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Physician-patient relationship

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The physician-patient relationship is defined as the "interactions between physician and patient".[1] Patient expectations include active listening from the physician.[2]

A positive relationship is associated with improved health outcomes.[3]

The medical interview

See also: Medical history taking

A qualitative study suggested benefit from the following 8 attributes of the health care provider:[4]

  • "do the little things"
  • "take time"
  • "be open and listen"
  • "find something to like, to love"
  • "remove barriers"
  • "let the patient explain"
  • "share authority"
  • "be committed"

Being an empathetic listener[5] and having a caring (as opposed to a dominant) attitude[6] may help.

A supportive relationship that has "warmth, attention, and confidence" can reduce the pain of irritable bowel.[7]

It is not clear whether the physician should wear traditional attire.[8]

Before the interview

Various methods of helping the patient prepare questions prior to the interview have been studied without strong effect.[9]

Greeting the patient

One study of videotaped physician-patient encounters concluded that "physicians should be encouraged to shake hands with patients but remain sensitive to nonverbal cues that might indicate whether patients are open to this behavior. Given the diversity of opinion regarding the use of names, coupled with national patient safety recommendations concerning patient identification, we suggest that physicians initially use patients' first and last names and introduce themselves using their own first and last names."[10]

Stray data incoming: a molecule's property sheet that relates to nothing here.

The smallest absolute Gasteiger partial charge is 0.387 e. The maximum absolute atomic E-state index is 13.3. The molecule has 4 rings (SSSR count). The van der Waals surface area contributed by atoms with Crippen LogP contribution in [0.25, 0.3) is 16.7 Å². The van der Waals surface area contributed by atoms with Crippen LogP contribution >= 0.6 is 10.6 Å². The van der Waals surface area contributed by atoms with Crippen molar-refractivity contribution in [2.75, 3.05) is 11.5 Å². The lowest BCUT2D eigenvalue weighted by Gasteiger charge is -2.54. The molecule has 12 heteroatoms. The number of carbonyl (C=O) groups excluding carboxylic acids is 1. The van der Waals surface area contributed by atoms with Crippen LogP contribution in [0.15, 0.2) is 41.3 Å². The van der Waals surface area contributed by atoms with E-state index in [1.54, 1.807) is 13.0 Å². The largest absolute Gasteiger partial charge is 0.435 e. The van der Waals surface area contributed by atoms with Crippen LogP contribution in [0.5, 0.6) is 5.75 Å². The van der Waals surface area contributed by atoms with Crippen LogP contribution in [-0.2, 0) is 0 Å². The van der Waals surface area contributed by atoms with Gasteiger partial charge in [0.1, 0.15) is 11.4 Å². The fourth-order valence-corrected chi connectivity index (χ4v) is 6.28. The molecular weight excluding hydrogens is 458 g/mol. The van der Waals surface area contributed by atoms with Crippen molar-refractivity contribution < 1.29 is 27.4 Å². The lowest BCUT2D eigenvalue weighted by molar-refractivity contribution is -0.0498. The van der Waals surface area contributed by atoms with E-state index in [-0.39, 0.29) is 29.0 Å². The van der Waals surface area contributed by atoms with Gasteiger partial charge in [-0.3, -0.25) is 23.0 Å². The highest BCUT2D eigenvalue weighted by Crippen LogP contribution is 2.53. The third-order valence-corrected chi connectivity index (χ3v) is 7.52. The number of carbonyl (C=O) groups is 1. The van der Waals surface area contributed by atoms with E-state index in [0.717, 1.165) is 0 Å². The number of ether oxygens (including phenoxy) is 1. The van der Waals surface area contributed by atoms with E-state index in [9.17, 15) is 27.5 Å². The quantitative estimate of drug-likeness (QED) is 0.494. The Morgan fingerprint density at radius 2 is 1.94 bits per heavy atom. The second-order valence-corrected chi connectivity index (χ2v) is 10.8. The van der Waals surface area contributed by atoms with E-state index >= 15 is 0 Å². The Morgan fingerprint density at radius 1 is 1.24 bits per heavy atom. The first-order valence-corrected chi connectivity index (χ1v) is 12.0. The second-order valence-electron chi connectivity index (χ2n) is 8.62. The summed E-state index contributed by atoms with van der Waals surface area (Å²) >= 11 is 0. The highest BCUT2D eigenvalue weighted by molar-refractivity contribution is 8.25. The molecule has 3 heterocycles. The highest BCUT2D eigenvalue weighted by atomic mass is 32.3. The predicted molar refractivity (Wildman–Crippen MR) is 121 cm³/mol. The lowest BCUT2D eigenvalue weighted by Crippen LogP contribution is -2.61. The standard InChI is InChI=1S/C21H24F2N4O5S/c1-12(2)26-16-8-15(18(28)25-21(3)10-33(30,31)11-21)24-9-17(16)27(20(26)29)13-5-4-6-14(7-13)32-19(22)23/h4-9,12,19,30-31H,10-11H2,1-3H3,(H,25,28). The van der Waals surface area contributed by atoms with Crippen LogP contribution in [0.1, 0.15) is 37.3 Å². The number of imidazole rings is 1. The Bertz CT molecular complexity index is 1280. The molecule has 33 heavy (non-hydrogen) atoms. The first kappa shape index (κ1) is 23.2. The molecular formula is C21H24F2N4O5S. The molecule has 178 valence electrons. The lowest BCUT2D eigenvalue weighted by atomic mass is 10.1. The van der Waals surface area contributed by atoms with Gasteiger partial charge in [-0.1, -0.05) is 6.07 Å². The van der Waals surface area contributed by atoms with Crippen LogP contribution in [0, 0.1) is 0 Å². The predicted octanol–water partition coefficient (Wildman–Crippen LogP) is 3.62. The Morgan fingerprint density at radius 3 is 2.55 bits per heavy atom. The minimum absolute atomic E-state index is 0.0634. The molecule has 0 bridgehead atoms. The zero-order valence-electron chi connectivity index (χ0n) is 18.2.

Collaborative agenda setting may reduce, "oh by the way," requests by patients at the end of the visit.[11]

Hearing the patient's story

Although physicians frequently (3/4s of interviews) interrupt patients before the patient finishes listing their concerns.[12][13] It is not clear that this interruption is bad.[14][15] Not asking for the patient's concerns at all may lead to more concerns arising late in the interview.[12]

After the patient finishing stating their chief concern, responding with "Is there something else you want to address in the visit today?" rather than "Is there anything else you want to address in the visit today?" may decrease patients' unmet concerns.[16]

Engaging the patient

Encouraging the patient to participate in decisions may increase engagement and patient compliance.[17][18] Using stories to describe medical evidence may help communication.[19]

Patient activation can be measured with the "Patient Activation Measure".[18]

Readiness to change can be measured by the Readiness to Change Ruler[20][21] or by the University of Rhode Island Change Assessment (URICA) questionnaire[22] based on the Transtheoretical Model of Change. The URICA is 23 or 32 items and a 12 item "'Readiness to change" version[23] has been developed. The Ruler correlates with the full questionnaire[24][23] and predicts behavioral intentions[24].